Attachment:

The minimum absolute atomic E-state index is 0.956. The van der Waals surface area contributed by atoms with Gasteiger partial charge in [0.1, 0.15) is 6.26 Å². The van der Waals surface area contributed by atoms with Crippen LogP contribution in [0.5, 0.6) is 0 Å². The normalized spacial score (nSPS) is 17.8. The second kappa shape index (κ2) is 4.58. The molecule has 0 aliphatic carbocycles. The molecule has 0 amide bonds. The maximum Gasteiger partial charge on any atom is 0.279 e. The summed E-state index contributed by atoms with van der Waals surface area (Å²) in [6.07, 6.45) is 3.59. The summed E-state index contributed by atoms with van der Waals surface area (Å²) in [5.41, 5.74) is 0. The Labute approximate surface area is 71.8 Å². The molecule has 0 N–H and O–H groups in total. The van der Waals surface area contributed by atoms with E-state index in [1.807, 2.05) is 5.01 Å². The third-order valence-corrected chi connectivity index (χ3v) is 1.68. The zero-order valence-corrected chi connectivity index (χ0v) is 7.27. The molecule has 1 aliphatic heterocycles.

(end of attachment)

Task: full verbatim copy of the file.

The minimum absolute atomic E-state index is 0.956. The van der Waals surface area contributed by atoms with Gasteiger partial charge in [0.1, 0.15) is 6.26 Å². The van der Waals surface area contributed by atoms with Crippen LogP contribution in [0.5, 0.6) is 0 Å². The normalized spacial score (nSPS) is 17.8. The second kappa shape index (κ2) is 4.58. The molecule has 0 aliphatic carbocycles. The molecule has 0 amide bonds. The maximum Gasteiger partial charge on any atom is 0.279 e. The summed E-state index contributed by atoms with van der Waals surface area (Å²) in [6.07, 6.45) is 3.59. The summed E-state index contributed by atoms with van der Waals surface area (Å²) in [5.41, 5.74) is 0. The Labute approximate surface area is 71.8 Å². The molecule has 0 N–H and O–H groups in total. The van der Waals surface area contributed by atoms with E-state index in [1.807, 2.05) is 5.01 Å². The third-order valence-corrected chi connectivity index (χ3v) is 1.68. The zero-order valence-corrected chi connectivity index (χ0v) is 7.27. The molecule has 1 aliphatic heterocycles.